It has been a hectic week for Brexit. The Government made an enormous breakthrough in our negotiations with the EU, both reaffirming our realistic red lines for withdrawal and the joint resolve by the UK and EU Governments to find a solution.
I am positive as ever that a positive negotiated settlement will be reached that will enable the UK to leave the EU (including the Single Market and Customs Union) in an orderly fashion, enabling us to both trade with the EU and strike trade agreements with countries across the world.
Since the beginning of the negotiations the UK Government has said that, for the sake of continuity, there were some areas we should participate in for the remainder of the EU’s five year budget cycle and that there were some other areas the EU wanted us to pay that were entirely unreasonable.
For example, the EU neglected to insert break clauses into the rental contracts for the buildings of EU agencies located in the UK and thought that we should pay for their relocation. On these areas the EU rowed back on.
The agreement also raised the possibility of the UK opting in on certain programmes, subject to a proportion of the costs, which in some areas, such as science and technology, is entirely reasonable and worth looking into the UK being a third party contributor. After all, 7 of the top 10 European universities are located in the UK, and the only European university located outside the UK in the world’s top 10 is Swiss.
The most important area of this negotiation was retaining the rights of families and individuals who moved either to or from the UK under the assumption they could spend the rest of their lives there. Indeed, it was considered so important by the UK Government that we wanted to negotiated it as soon as possible before anything else, unlike the EU who would rather cynically use this is a bargaining chip.
Whilst it’s a pity that the EU cause unjust delay for these families, it must come as a relief that the agreement has been reached. But this was also a very nebulous area. For example, how to deal with security? The UK negotiating position was that both sides must be able to conduct systematic criminality and security checks on EU citizens applying for settled status, and this was something that the EU reluctantly accepted. UK citizens living in the EU will not lose access to the European Health Insurance Card (EHIC) scheme.
The UK also achieved significant compromises to prevent EU citizens from being treated more favourably than British citizens when it comes to bringing a future spouse into the UK. Had these compromises not been included then I fear it would have been extremely unconducive to building a society at ease with itself over immigration.
The most important compromise made by the EU in the area of citizen’s rights was the role of the European Court of Justice. The EU wanted the ECJ to have complete jurisdiction over interpreting these rights in perpetuity, something clearly incompatible with leaving the jurisdiction of the ECJ. Instead, the ECJ will have an advisory role and British courts will remain in control.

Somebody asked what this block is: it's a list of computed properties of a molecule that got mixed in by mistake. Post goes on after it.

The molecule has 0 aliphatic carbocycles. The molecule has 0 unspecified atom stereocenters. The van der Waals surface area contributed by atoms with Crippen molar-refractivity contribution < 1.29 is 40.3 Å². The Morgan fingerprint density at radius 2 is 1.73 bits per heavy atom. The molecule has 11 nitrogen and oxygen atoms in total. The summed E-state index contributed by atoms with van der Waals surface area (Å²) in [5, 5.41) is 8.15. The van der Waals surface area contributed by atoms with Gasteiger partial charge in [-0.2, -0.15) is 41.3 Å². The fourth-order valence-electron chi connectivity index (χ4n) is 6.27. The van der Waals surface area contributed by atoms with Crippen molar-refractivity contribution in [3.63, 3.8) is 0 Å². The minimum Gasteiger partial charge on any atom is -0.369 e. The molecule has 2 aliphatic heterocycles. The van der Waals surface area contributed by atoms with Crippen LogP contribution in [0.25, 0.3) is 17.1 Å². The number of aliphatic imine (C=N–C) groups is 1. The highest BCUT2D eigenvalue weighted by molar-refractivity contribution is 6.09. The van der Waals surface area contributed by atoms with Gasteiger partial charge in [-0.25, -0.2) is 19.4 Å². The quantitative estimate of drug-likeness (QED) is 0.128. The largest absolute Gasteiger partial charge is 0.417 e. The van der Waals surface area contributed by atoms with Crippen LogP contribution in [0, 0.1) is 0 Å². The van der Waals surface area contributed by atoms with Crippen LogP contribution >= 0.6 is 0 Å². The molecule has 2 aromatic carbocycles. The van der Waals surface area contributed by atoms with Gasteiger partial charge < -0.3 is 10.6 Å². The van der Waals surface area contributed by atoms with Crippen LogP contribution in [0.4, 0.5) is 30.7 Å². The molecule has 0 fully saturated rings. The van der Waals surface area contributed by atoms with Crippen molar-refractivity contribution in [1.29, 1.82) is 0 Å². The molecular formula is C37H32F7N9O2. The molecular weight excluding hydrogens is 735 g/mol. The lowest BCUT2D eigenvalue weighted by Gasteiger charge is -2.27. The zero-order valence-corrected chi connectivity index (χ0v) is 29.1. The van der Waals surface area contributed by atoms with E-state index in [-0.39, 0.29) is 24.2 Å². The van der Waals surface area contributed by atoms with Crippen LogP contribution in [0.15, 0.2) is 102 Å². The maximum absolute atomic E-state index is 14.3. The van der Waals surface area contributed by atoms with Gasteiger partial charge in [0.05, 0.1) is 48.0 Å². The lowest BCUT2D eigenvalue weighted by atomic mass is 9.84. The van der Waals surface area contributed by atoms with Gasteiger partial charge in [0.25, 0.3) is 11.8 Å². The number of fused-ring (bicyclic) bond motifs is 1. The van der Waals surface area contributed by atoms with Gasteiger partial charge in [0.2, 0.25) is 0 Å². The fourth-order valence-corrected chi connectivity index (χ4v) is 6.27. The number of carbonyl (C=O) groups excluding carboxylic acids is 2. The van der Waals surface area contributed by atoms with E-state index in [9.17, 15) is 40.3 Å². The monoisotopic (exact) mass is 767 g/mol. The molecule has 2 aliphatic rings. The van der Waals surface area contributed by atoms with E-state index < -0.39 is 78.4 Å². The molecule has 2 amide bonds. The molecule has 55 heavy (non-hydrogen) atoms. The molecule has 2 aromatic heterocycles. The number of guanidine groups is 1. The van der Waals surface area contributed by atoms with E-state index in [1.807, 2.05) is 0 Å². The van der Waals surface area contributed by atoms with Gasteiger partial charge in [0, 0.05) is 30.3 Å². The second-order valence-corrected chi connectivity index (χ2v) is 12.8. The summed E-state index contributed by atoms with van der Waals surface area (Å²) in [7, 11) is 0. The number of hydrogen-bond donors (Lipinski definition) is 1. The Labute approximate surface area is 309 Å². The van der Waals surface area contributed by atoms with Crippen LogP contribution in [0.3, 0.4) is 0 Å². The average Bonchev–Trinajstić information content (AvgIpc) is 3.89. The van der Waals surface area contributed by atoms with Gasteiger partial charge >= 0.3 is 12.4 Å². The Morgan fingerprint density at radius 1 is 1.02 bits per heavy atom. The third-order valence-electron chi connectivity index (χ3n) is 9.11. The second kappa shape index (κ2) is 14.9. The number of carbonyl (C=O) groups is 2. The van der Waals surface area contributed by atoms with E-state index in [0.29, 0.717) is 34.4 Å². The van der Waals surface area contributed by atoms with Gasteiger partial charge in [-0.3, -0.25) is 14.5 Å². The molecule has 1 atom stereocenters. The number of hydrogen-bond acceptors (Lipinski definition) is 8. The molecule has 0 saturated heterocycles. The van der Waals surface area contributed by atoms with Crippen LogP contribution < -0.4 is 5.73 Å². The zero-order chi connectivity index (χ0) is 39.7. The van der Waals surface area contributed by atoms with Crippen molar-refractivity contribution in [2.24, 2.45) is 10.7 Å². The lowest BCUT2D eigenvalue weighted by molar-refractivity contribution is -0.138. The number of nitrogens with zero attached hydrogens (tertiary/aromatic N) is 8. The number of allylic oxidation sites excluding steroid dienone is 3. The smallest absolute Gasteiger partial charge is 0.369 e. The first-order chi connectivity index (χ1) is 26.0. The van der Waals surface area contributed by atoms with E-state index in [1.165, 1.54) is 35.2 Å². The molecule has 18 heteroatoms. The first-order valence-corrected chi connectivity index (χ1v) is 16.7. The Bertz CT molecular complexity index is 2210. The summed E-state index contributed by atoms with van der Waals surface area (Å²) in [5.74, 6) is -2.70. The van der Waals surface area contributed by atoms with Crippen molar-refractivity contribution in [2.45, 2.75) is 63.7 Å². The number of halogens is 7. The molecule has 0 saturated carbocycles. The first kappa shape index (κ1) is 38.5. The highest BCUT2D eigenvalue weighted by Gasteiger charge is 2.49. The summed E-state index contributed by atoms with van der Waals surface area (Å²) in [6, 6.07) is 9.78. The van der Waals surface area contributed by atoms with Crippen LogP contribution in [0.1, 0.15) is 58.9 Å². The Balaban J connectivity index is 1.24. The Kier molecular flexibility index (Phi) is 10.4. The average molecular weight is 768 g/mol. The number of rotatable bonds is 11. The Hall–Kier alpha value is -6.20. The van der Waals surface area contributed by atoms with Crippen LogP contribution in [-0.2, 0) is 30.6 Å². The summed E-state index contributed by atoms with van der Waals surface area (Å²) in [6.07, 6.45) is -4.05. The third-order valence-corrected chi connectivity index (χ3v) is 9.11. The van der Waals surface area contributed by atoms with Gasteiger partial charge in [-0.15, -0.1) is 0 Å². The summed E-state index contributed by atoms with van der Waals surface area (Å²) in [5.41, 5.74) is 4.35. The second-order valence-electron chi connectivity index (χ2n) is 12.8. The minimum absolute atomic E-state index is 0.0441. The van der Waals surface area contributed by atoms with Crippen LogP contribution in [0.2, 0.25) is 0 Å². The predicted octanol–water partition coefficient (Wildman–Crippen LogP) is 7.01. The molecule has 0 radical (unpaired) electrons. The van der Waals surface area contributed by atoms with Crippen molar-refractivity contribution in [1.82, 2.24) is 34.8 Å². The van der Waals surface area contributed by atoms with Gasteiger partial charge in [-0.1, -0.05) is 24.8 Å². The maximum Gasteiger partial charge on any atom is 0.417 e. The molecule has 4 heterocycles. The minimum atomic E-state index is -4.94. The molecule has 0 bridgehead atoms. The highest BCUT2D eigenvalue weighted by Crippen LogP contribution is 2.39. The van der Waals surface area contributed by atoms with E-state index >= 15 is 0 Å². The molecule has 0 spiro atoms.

Finally, the Irish border. This was always likely to be the most contentious issue, but I have seen a lot of hyperbole from Eurosceptics and pro-Europeans. To clarify: this does not mean we are remaining in the single market or customs union. Nor will we be accepting laws from the EU wholesale after Brexit.
Instead, the agreement recognised that in some areas that support North-South co-operation, such as tourism and transport, we shall have to find individual solutions. This does not mean that Northern Ireland will be cut off from the UK internal market. Indeed, much of this legislation is devolved already.
Moreover, the UK’s position has always been that the Irish border cannot be discussed without moving talks onto trade. At the beginning of the process the EU was insisting that trade talks can only begin once the UK has left the EU. Thankfully, the subject has now moved on to trade 18 months before the 24 month time limit before we leave the EU and with a transition deal, which will likely be around another 2 years in duration.
The majority of people I speak to who voted Remain in the referendum did not do so out of any extraordinary love for the EU and its manifold institutions, but instead out of concern of a slowdown in trade or even worse, though the UK Government has always been clear that it wishes to avoid it, a no-deal scenario.
All of the signals coming out of Britain at the moment gives me confidence that Brexit will create opportunities, not signal Britain turning inwards.
Since the referendum, which would supposedly cause a year long recession, we have seen the employment rate shoot to record highs. In just 18 months we have seen all sorts of announcements from major companies looking to expand their presence here:
- Deutsche Bank committed to an expanded 25 year renewed lease in its London HQ
- Jaguar Land Rover hired 5,000 extra staff
- Ikea created 1,300 new jobs
- McDonald’s moved their non-US tax base to the UK
- Apple moved its HQ to a newly refurbished Battersea base
- Google committed to a massive £1bn London HQ
- Facebook created 500 new skilled jobs in London
A report by Colliers International found that the UK is the most attractive European country for employers and staff. It ranked London as the best city in the world for business, with 5 other UK cities in the top 20.
London was also found to be the 6th most reputable city. By contrast, New York was 23rd, Paris was 24th and Frankfurt was 26th.